• Don’t roll across the classroom in your chair.

• Use classroom materials in a safe manner.

• Don’t behave in any way that threatens harm to anyone or our equipment.

Keep things clean.

• Clean up after yourself so your station is ready for the next student.

• Return classroom materials to the proper storage place.

• Don’t eat messy things that can leave residue on the computers.

• Keep your language clean.

Professional Skills Grade

It is my job to help you develop positive work behaviors and personal qualities needed to be employable by demonstrating skills related to seeking employment , creating work samples and earning certifications. Each week you will earn a "professional skills grade" for your professional conduct in class by following the Design Room Rules and following the 4 Rules detailed above.

Week 1 - August 28 - September 1

Monday

  • Complete the "Who Am I" assignment, be sure to include a picture. (Your picture can be taken on the computer.)
  • Click on Tools --> Add Text to type your information
  • Press F4 on your keyboard and open Photo Booth to take your picture.
  • To put your picture in your document Tools --> Add Image --> Photos --> select your image
  • You can use the crop tool to crop your image, press RETURN when you are done.
  • Print your document to "B122-Dell3130-Color", staple and turn into the tray.

NOTE: if we can not log on to the computers you will do this on paper and add you picture later.

 

Please take your time and answer the following questions. Be sure to put a page header on your paper BEFORE printing.
NOTE: if we can not log on to the computers you will do this on paper.

  • Name
  • ID #
  • Class Period
  • Assignment Name: Background Info

  1. Why did you sign up for this class?
  2. What do you think this class is about?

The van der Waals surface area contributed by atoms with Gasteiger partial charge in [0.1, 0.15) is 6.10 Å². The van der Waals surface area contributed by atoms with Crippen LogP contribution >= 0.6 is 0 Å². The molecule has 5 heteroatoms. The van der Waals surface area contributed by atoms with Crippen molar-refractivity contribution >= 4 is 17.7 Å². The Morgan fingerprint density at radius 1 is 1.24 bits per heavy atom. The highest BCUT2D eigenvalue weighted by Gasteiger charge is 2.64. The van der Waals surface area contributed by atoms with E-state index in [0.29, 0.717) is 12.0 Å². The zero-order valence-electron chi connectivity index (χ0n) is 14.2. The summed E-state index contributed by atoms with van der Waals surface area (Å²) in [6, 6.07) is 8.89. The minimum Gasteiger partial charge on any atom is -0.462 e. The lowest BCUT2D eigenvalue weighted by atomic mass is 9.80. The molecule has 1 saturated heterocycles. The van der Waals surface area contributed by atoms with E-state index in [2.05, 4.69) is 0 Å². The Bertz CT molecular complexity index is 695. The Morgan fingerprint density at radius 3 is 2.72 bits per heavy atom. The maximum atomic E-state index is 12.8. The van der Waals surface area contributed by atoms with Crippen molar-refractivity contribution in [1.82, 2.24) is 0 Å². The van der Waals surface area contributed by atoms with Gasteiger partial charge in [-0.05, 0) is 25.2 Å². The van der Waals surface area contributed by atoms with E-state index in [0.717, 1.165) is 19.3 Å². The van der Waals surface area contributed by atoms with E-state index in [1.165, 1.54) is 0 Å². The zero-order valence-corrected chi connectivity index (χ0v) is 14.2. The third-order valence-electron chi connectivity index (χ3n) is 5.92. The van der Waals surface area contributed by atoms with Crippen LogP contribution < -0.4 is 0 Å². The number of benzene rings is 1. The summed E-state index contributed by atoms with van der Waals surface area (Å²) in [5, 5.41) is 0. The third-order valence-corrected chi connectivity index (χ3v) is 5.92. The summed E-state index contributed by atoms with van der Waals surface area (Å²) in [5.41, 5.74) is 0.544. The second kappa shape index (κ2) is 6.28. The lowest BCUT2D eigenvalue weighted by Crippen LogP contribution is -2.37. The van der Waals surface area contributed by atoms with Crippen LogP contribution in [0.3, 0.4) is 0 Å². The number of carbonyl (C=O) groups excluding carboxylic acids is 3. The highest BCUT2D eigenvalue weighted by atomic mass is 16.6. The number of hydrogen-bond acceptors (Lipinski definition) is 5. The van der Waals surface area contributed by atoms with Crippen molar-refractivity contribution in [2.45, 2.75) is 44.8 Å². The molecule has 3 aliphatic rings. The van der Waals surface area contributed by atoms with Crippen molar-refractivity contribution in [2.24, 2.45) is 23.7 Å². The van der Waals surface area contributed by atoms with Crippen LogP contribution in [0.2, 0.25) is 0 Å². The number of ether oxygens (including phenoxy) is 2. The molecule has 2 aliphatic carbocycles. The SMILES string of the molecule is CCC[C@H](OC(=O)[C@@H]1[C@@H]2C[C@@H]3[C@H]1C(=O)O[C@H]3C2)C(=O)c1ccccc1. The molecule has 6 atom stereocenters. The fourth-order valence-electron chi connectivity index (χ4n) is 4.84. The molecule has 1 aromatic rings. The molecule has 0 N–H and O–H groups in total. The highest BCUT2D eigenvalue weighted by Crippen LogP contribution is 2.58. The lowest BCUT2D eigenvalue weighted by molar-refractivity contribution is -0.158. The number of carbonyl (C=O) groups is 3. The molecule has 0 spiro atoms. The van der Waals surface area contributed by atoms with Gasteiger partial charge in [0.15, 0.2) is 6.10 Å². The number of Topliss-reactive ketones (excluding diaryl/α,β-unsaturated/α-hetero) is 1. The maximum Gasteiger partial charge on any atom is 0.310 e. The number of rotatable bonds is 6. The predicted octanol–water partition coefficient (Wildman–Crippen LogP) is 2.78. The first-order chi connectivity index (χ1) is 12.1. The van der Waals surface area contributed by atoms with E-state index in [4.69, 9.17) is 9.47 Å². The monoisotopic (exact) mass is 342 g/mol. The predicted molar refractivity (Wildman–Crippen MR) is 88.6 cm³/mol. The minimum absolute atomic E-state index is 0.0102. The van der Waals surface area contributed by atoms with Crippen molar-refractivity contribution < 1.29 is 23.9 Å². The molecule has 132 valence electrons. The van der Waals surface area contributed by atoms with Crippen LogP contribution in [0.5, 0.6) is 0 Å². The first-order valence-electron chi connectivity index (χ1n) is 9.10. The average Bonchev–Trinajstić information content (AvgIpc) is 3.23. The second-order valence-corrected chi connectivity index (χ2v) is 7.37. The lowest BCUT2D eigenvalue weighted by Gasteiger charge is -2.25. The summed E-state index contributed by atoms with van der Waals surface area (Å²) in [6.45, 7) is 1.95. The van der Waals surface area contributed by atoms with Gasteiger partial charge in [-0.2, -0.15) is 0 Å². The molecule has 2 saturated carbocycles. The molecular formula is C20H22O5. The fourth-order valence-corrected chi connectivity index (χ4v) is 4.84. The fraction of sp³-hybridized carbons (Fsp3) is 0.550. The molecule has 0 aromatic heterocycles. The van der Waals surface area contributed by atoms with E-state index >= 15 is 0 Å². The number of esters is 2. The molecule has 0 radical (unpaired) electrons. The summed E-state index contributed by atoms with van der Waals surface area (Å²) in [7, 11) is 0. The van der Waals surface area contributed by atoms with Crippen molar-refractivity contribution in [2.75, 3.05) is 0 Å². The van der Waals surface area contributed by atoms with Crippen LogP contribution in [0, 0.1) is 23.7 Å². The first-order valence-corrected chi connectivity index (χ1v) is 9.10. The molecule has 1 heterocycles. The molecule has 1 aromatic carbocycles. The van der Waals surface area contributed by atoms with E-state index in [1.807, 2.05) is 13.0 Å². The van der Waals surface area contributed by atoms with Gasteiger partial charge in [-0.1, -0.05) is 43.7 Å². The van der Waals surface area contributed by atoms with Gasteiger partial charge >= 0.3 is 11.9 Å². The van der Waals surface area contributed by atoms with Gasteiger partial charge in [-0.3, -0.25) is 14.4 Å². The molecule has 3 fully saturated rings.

3. What are you hoping to learn in this class?
  4. What skills do you have already that you think will help you with this class?

 

Tuesday - Cool Careers: Graphic Designer & Multimedia Designer

 

Students will research career areas in design and/or print production and then will research the job/field of their choice & create an Adobe Spark over the information and present their research to the class.

The report will cover:

  • specific job description and qualifications, expected skill set, expected technical knowledge, necessary training,
  • the educational background needed (educational needs, cost, time (how long will the degree take), school options (where the programs are offered)(best schools for that program), loans)
  • certification/exams needed
  • experience needed

 

NOTE: You may collect websites containing specific job-related information and, if appropriate, link to them within their portfolios.

 

Career areas include (you are not limited to this list in your research):

  • Creative/art director
  • Print production manager or coordinator
  • Book designer
  • Book jacket designer
  • Layout artist
  • Logo designer
  • Brand identity designer
  • Illustrator
  • Photo editor/Photoshop artist
  • Photographer
  • Prepress technician

 

Presentations will be on Tuesday.

 

Wednesday thru Friday - Continue Research

 

Students will research career areas in design and/or print production and then will research the job/field of their choice & create an Adobe Spark over the information and present their research to the class.

The report will cover: